Thursday, June 19, 2014

json-ld (part 2 of 3)

Subject: json-ld (part 2 of 3)

  • note: originally emailed 06/19/2014 and sanitized for public consumption
  • sidenote: posting here so i can lead people here whenever they ask me about this stuff...
  • series: part 1 & part 3

This message is primarily for the TO: peeps. But some of you have asked about json-ld before and this would benefit everyone here for future reference.

While reading up on some (computer) graphics articles -- I found out (in a round-about way) what linked-data (um, actually) the * description languages would be good for.

Not so fast:
First, why I still think it's not needed (in the context of javascript's json handler) -- it's unused information (you'll see this in a sec).
  • For more info on why I don't like json-ld (just like why I don't like VM's) -- it's heavy with a lot of un-needed cruff (you can read more about it from the email thread below).
    • Again, I'm coming from a javascript coder [for a project with restricted and security considerations] point of view...

So, what is it good for?
It (linked-data/interface description language/data format description language/etc.) is good for:
  • binary only data (i.e. structs/class)
    • getting transported between different programming languages
    • which might be running on different architecture (endian-ness, 32 vs 64 bits, etc.)
  • these (the data payload) are quite specific and can lead to catastrophic behavior if not handled properly

Examples of this type of mechanisms are:
  • ZeroC's Ice
  • Apache's Thrift
  • Google's Protocol Buffer
  • etc...

What does all that mean?
Basically, it's good for defining your data structs without (sort of) knowing anything about them.

Here's what I mean. Back to the graphics article I mentioned before. Blender (3D) is an open source modeler that had its beginnings 20 years ago.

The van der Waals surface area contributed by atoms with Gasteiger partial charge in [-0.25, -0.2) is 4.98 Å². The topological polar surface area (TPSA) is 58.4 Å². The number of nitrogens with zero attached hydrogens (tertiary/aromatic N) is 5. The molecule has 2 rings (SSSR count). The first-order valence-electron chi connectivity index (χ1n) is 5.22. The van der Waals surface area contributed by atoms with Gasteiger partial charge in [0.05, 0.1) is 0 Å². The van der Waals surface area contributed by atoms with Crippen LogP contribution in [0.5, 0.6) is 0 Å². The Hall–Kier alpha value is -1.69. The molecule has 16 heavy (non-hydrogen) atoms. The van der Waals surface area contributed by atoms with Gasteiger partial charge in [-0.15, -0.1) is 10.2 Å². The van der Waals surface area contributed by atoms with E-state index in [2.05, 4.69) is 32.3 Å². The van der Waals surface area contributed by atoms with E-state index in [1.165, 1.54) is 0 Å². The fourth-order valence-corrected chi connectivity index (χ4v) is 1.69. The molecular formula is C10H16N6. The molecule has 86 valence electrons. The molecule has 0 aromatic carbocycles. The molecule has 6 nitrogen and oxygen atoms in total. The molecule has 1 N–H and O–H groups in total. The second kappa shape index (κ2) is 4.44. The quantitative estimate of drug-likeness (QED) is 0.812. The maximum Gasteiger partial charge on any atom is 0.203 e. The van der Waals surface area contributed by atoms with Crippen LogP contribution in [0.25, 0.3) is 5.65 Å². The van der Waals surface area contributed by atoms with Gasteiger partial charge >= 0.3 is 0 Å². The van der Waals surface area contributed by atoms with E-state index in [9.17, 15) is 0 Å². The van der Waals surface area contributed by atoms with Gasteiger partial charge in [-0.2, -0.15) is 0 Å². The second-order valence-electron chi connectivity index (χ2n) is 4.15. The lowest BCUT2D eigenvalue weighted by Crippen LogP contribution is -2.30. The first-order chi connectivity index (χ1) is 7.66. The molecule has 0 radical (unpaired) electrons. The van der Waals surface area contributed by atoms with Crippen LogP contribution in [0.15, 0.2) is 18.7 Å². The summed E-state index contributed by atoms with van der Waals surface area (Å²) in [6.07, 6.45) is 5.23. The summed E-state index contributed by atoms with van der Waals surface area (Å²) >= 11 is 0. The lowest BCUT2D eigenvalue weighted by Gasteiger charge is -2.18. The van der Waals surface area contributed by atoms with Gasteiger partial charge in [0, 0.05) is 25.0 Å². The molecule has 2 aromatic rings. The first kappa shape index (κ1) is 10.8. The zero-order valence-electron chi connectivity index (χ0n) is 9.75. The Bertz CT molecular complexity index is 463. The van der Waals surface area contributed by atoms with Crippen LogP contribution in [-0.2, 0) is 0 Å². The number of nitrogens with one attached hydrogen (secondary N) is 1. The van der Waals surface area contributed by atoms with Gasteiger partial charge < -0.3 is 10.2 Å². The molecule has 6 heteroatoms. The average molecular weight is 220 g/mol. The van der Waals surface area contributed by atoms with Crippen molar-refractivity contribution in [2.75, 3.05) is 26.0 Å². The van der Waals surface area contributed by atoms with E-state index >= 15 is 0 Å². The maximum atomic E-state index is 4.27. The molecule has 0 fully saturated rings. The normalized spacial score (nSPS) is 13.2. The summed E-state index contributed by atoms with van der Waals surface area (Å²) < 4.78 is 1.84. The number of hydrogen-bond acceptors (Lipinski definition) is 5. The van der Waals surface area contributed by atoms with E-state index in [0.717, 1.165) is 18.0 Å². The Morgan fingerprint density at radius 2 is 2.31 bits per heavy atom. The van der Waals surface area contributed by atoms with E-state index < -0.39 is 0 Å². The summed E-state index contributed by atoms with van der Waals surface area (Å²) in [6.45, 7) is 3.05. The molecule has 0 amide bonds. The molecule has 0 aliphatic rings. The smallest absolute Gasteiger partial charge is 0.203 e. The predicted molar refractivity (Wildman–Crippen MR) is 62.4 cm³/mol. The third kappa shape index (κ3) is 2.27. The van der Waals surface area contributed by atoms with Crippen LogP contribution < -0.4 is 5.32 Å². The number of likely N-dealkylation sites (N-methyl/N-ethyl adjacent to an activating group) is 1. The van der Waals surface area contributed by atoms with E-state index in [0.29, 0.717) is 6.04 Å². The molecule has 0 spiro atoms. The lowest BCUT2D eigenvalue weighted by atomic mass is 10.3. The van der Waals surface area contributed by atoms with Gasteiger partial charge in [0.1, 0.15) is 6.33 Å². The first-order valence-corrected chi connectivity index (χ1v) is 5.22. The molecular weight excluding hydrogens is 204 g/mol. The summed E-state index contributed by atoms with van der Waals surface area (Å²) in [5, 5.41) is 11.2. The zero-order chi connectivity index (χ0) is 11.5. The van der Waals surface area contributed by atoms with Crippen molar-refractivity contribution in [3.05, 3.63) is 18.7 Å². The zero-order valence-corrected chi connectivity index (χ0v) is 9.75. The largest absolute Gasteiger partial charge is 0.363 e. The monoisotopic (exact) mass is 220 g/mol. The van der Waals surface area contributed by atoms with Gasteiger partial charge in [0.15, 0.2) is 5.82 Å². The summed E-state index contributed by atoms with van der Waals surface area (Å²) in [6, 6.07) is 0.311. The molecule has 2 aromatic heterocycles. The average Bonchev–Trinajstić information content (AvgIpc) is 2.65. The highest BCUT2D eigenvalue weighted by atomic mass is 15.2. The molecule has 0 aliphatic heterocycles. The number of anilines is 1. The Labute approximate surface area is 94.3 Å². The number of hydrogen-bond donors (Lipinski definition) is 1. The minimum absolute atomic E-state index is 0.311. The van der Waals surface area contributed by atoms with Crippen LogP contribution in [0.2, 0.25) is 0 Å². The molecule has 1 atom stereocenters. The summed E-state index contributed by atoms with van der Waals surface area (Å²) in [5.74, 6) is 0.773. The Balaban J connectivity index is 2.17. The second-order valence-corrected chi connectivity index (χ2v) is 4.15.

The creator of that program made his binary data files with "encoded types for the entire internal structure" -- in other words, self-describing and included in the data file. The intention was to make it backwards compatible knowing that future versions of the program will always require inevitable changes to the data file format.

Why strike linked-data and call out the * description languages
Back to "unused information" I mentioned earlier, [for our system] -- the LD stuff will NEVER be used (I can pretty much say that now with 99.9% certainty).
  • C/C++/java/etc. however, would HUGELY benefit from a self-describing struct/class object.

So when I started to play with:

I said to myself, "this is interesting -- but what is this good for?"" -- I even said ([in part 1]):
  • this terse way of representing all of the data [is] highly error prone if written by humans -- this will need to be generated with tools just to be safe

The playground only showed results for JSON-LD and an RDF item.
  • But, there seems to be a number of possible representation for the same dataset:
  • I thought to myself, there has got to be a better way to create this (remember: highly error prone if written by humans)

Then, the following showed up in [redacted] (today in fact!):
  • [link redacted]
  • They mentioned hive-json
    • This showed how a json ld-ish output was created from (in this case) the apache hive schema

So, out of curiosity, I thought if there were other ways to help write json-ld via converters?

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